If the Writ will be served under rule 7.01, you’ll be asked to:

  1. Supply an indorsement about the facts supporting your right to serve under this rule.
  2. Indicate the applicable Rule 7.01(1) paragraphs that are relied on.

This information will then be added to the Writ document. You’ll only need to supply this information once, regardless of how many defendants are located overseas.

How do I add a ‘Schedule of parties’?

If you enter more than two of either type of party, the system automatically creates and attaches a schedule of parties to the Writ.

How can I view my attachments?

You can view your attachments via the ‘Preview Writ’ option on the ‘Pre-lodgement summary’ screen, once you proceed to the ‘Review’ stage. Preview Writ will show a preview version of the completed Writ, including your attachments.

The ‘Lodge’ button is disabled – why can’t I lodge my Writ?

Three reasons apply for why the ‘Lodge’ button on the ‘Pre-lodgement summary’ screen would be disabled:

1. The Writ document is over 4MB (the current limit set by the County Court of Victoria)

You’ll need to reduce the size of your attachments to bring the total size to less than 4MB before you can lodge the Writ.

2. You haven’t yet previewed the Writ

You need to preview your Writ before lodgement. To see a preview of the Writ, select the ‘Preview Writ’ button.

You should check the Writ document for accuracy and correct attachments. Once you preview the Writ, the system will allow you to lodge it with the courts.

3. You haven’t verified the court statutory fee statement.

Your Writ filing is subject to certain fee rates. These are detailed in ‘How will the court fee be determined for a Writ document?’ below.

You’ll need to verify the ‘Declaration statement’ and check the box indicating that ‘The statement above is true and correct’.

What is ‘Preview Writ’ and is this sent to the court?

The ‘Preview Writ’ is a version of the Writ which will show you the contents and format of the document based on the data you’ve entered. It will show you where the case number, filing date and court seal will appear when the document is filed.

The preview version also has a watermark to ensure that it cannot be served. All placeholders and watermarks will be removed from the Writ before the system lodges your Writ with the courts.

My Writ is too large – how can I reduce the size of my attachments?

If your document exceeds the 4MB limit, try re-scanning any scanned portions of the document at a lower resolution. Lower resolution does not overly affect document quality if the scanned document is mostly text.

Can I place a Writ on hold?

You can put new cases on hold from the save case screen. Placing an eFiling on hold delays submission until you take it off hold.

The court and other filers cannot access eFilings that are on hold.

Please refer to County Court of Victoria eFiling overview for more information.

How will the court fee be determined for a Writ document?

Please refer to County Court of Victoria eFiling overview for more information.

How will I receive the case number?

New cases receive a Case number once the court has accepted the filing.

Case numbers are visible in ‘Filing results’. To find case numbers, you can use other identifying lodgement information such as:

  • your reference
  • case description
  • status date.

How can I access my filed Writ?

Once your Writ has been successfully filed with the court, you can get the filed version via ‘Filing results’.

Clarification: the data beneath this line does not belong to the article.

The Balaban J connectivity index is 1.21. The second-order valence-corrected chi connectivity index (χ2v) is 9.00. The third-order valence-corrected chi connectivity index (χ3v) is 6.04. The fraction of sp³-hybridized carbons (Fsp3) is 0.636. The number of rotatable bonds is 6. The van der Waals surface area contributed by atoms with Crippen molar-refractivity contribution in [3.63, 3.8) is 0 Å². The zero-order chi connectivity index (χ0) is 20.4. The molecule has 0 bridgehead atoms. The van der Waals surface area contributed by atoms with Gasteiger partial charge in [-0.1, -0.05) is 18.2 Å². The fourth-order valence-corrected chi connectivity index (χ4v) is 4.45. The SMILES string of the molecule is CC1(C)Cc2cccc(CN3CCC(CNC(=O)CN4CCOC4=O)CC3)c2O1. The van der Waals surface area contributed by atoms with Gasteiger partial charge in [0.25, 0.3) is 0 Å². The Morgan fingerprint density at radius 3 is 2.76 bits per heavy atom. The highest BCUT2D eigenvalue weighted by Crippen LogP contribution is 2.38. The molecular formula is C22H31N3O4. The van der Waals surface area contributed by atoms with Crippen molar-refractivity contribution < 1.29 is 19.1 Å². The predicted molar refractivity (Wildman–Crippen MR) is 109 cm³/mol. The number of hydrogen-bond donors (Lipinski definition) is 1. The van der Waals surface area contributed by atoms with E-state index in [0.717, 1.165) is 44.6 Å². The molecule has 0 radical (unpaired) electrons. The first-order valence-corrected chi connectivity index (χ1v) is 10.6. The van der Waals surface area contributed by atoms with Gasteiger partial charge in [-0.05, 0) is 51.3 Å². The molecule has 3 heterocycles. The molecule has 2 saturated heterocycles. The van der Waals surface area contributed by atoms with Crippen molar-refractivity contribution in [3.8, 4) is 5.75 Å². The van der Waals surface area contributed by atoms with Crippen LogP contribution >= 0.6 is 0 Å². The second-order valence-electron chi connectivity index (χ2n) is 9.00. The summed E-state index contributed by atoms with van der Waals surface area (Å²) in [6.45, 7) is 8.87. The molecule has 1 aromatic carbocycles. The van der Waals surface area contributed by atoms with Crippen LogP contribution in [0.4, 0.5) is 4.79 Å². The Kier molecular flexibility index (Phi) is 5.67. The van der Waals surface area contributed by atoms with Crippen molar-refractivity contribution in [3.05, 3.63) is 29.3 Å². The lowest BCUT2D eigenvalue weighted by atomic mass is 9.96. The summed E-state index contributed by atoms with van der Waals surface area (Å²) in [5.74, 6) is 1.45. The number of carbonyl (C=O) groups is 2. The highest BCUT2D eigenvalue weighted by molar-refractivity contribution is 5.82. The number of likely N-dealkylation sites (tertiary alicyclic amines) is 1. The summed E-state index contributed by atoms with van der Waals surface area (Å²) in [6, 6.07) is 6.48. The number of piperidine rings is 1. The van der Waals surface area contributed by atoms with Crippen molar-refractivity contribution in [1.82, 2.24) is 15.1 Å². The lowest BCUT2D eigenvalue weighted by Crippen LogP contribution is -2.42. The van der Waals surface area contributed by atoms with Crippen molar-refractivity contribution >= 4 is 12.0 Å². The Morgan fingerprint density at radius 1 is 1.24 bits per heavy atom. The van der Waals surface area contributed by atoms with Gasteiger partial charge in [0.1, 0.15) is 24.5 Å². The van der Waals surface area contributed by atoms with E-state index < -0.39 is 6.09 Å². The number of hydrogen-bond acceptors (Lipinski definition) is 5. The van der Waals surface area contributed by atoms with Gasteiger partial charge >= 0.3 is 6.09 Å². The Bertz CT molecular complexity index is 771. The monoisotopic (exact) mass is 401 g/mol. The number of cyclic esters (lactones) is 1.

The case number will appear as a hyperlink in the ‘Case number’ column once the Writ has been successfully filed. If you select the hyperlink, a summary of the case and a link to the filed document will appear.

Why can’t I print a Form 28/Filing confirmation notice for my Writ?

A Writ, once successfully filed, will contain the case number, filing date and will have a court seal.

You don’t need a separate Filing confirmation notice/Form 28 as the seal is embedded within the document.

Why is a Form 1 attached to my filed Writ?

If at least one defendant is located in a state of Australia other than Victoria, the system will automatically provide you with a copy of the Form 1 as required for interstate service.

The Form 1 is intentionally included as a separate page, so that it can be:

  • moved to the top of the Writ when required for service
  • left out of the Writ if a particular defendant is located within Victoria.

How should I format my indorsement attachment?

You’ll need to supply information via an attachment to insert in the indorsement section of the Writ. Please indicate if your attachment constitutes an Indorsement or a Statement of Claim and ensure you include a signature block in your attached document.

If attaching a Statement of Claim, don’t include a header or tram tracks in your attachment. This information automatically displays in the Writ.

You will only be required to include your numbered statements and the signature block. Conflicting or duplicate headers in the generated Writ document may impact on subsequent filings against this case.

How do I add ‘Litigation Guardian’ information?

If your plaintiff has a ‘Litigation Guardian’, select the relevant checkbox when entering the plaintiff details. You’ll be prompted to supply the guardian’s name, letter of consent and solicitor’s certificate as an attachment.

You can only upload one attachment. So, you’ll need to merge the letter of consent and solicitor’s certificate into one PDF before uploading.

How do I format my attachments?

The court will accept attachments if they’re A4 or US letter size and no larger than 4MB.

Size Width x height (mm) Width x height (in)
A4 210 x 297 mm 8.3 x 11.7 in
US letter 215.9 x 279.4 mm 8.5 x 11 in

How can I file an amended Writ using a document that was generated via Create Writ?

You can open and edit the Writ PDF as a Microsoft Word document or via a PDF editor.

In later versions of Word, simply open the file and select ‘OK’ when asked if you wish to convert the document. Word will convert the PDF contents into a Word document.

Make sure to remove the court seal and the filing date from the Writ before the amended Writ is filed.

Check your formatting carefully, as it can be affected when you edit PDFs in this way.

Can’t find what you’re looking for?

Our Customer Service Centre is here to help you between 8:00 am – 5:00 pm, Monday to Friday.

Phone 1800 773 773
Email confirm@citec.com.au